Pope Francis, the new Bishop of Rome, has chosen a good name – one that expresses the simplicity, humility and self-sacrifice of Saint Francis of Assisi, back in the 13th century. His modest bearing and conversational style of speech as he appeared on the balcony of St. Peter’s on Wednesday night gave every reason to believe that in him these qualities are genuine.
The election of a pope from the Western Hemisphere – still the New World, in this context – is a great and welcome change.
It is regrettable, however, that Francis is unlikely to change the Church’s teaching on sexual morality, including its opposition to contraception. This will disappoint many Roman Catholics in North America and Europe.
We may also have serious doubts that he is the person to take control of, and reform, the Vatican bureaucracy. As a comparative outsider, he may well have the desire to clean up the Vatican government, but not enough of the know-how.
In this respect, the ideal pope would be hard to find: someone who knows his way around that bureaucracy but can establish good governance. He may need, so to speak, a good prime minister to complement his role as head of state – and as “the vicar of Christ.”
Though the worst of the actual sexual abuse – the events – may be in the past, accountability for it has not been achieved, and the bureaucrats who have raised obstacles on that and on financial scandals are mostly still in place.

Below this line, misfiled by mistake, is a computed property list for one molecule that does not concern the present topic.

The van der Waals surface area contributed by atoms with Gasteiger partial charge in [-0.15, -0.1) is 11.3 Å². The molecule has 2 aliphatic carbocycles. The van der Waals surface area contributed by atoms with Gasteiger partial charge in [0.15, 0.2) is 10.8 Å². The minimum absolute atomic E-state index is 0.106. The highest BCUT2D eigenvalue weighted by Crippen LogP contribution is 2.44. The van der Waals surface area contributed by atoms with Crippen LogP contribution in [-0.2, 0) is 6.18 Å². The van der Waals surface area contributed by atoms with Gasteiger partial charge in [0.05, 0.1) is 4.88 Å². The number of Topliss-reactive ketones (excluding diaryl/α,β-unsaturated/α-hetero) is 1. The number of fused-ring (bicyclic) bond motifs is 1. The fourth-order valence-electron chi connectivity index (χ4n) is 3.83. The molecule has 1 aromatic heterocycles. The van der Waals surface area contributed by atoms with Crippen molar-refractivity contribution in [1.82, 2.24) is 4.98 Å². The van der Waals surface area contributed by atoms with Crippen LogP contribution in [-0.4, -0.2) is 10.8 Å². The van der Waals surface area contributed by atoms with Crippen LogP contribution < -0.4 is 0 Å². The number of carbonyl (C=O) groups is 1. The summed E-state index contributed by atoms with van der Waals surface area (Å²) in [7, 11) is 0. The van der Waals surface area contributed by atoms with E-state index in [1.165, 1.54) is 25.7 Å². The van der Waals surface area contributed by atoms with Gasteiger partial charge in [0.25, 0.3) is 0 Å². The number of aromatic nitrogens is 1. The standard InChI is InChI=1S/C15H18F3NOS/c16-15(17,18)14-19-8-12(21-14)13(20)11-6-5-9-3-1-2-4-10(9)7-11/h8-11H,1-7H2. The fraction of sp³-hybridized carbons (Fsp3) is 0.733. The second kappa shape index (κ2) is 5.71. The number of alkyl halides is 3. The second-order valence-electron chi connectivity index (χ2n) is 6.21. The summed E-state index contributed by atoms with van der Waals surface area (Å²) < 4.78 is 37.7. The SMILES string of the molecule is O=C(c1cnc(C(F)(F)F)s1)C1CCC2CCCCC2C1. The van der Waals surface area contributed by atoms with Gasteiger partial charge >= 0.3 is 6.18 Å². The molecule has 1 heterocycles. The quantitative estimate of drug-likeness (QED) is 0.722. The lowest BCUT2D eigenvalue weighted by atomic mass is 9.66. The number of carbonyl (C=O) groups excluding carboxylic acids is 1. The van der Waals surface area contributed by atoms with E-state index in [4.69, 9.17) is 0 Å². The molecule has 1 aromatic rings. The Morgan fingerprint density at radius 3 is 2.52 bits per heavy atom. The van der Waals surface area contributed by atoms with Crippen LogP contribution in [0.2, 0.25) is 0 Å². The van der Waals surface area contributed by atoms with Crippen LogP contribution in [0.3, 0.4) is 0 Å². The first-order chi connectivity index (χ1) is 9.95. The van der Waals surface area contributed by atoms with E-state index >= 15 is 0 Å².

Consequently, the cover-up of sexual abuse is a poison still at work.
Father Thomas Rosica, of Toronto, who was seconded to the Vatican press office for the papal election, aptly told Le Soleil, the Quebec newspaper, earlier this week that the church is looking for “a saint with an MBA” – a possibility, but an extremely improbable combination. Francis is more on the saintly side, and at 76 is most unlikely to take the time to study at an elite management school – though the rigours of his Jesuit training may help.
Even so, John XXIII was an elderly, amiable pope who lived only five years in office; few expected that he would initiate the major changes of Vatican II. Pope Francis may yet surprise us all and make large waves.
Editor's note: An earlier version of this story incorrectly stated that John XXIII was pope for three years. He was pope for five years, from 1958 to 1963. This version has been corrected.Report Typo/Error
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